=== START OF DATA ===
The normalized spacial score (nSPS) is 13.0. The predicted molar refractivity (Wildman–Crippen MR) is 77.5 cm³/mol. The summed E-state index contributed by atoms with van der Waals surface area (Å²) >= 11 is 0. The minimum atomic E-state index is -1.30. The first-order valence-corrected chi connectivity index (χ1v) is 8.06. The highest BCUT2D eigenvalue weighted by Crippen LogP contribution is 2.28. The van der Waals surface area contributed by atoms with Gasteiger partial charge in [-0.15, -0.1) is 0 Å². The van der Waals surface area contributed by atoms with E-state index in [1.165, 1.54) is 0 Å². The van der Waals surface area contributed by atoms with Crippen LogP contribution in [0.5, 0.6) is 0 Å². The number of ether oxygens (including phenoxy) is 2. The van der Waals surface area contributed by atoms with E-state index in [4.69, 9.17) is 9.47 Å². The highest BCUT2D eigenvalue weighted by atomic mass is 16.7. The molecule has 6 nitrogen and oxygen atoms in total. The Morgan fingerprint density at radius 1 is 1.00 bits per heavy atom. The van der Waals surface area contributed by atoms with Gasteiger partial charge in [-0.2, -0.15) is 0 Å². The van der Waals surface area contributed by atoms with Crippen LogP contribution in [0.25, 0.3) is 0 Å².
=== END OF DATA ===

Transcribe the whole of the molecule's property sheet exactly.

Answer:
The normalized spacial score (nSPS) is 13.0. The predicted molar refractivity (Wildman–Crippen MR) is 77.5 cm³/mol. The summed E-state index contributed by atoms with van der Waals surface area (Å²) >= 11 is 0. The minimum atomic E-state index is -1.30. The first-order valence-corrected chi connectivity index (χ1v) is 8.06. The highest BCUT2D eigenvalue weighted by Crippen LogP contribution is 2.28. The van der Waals surface area contributed by atoms with Gasteiger partial charge in [-0.15, -0.1) is 0 Å². The van der Waals surface area contributed by atoms with E-state index in [1.165, 1.54) is 0 Å². The van der Waals surface area contributed by atoms with Crippen LogP contribution in [0.5, 0.6) is 0 Å². The number of ether oxygens (including phenoxy) is 2. The van der Waals surface area contributed by atoms with E-state index in [4.69, 9.17) is 9.47 Å². The highest BCUT2D eigenvalue weighted by atomic mass is 16.7. The molecule has 6 nitrogen and oxygen atoms in total. The Morgan fingerprint density at radius 1 is 1.00 bits per heavy atom. The van der Waals surface area contributed by atoms with Gasteiger partial charge in [-0.2, -0.15) is 0 Å². The van der Waals surface area contributed by atoms with Crippen LogP contribution in [0.25, 0.3) is 0 Å².